Of course, our story didn’t really end there. In a way, this was just the beginning.
It took the brothers two full days of exploring the Gerald R. Ford just to figure out how to operate it and get everyone organized. Perhaps unsurprisingly, the living quarters aboard that aircraft carrier ended up being far more comfortable than anything most of us had lived in for weeks. There was enough food on board to feed an army for months, and the ship’s robust nuclear reactor and reinforced hull were welcome upgrades to the leaky, diesel-guzzling Cornelia.
Then there were the subsequent four days spent sailing up the Atlantic coast to New York, an exciting time spent reliving our stories of deliverance. We ran into other friends along the way too, many of them aboard damaged vessels similar to our old cruise ship, and each with his or her own incredible tale to tell once they joined us aboard the aircraft carrier.
On the third day of our journey, the brothers organized a special meeting. It was held right on the carrier’s runway, our numbers now well above four thousand. We huddled around bonfires made of driftwood and debris carried by the tide and listened as a handful of brothers gave talks and experiences.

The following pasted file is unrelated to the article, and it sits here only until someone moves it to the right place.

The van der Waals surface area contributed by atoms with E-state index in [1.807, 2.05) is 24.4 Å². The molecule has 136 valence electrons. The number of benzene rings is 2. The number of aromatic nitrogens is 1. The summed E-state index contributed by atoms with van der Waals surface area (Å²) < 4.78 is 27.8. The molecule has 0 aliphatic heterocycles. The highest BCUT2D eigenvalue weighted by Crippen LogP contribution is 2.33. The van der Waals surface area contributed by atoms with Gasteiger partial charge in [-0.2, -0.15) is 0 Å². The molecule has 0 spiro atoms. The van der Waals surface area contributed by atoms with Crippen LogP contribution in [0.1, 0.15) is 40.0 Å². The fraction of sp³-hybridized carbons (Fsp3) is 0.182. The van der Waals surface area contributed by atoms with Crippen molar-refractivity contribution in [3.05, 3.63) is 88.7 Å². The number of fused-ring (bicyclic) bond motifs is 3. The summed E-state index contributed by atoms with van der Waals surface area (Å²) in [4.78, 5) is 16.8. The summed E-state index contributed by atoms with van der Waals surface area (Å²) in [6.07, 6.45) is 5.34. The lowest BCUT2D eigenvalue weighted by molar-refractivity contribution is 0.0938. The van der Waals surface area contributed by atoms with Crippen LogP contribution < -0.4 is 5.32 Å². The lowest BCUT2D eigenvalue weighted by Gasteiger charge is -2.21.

Each evening after dinner, wide-eyed children would gather around Luke, asking him to relate, once again, just how the angel had destroyed all those bad soldiers and weapons.
We reunited with our brothers at a port in Manhattan where we docked and deboarded. Much of New York City had been cordoned off by the brothers due to chemical and radiation contamination, but in the safer areas to the north, a sort of refugee camp had been set up for the brothers coming from overseas. This is how life began for us in the New World.
Alas, not all of our stories could fit into a single book, and with the current rationing of paper we had to edit much of it out. Luke and I decided to write in the present tense to capture the thrill and uncertainty of our experiences, from the moment he responded to that Kingdom Hall fire in our hometown of Haliford down to that last, unforgettable day of deliverance in the Atlantic. If our readers find the tense confusing, we apologize. Perhaps we’ll do an updated version in a more traditional style once paper becomes widely available again.
In any case, we hope you’ve enjoyed our story. We know there are many more like it out there, and we hope to hear yours soon. In the meantime, we will continue to keep busy with the New York restoration crews as we eagerly await Walter’s resurrection.
-Amy & Luke Harding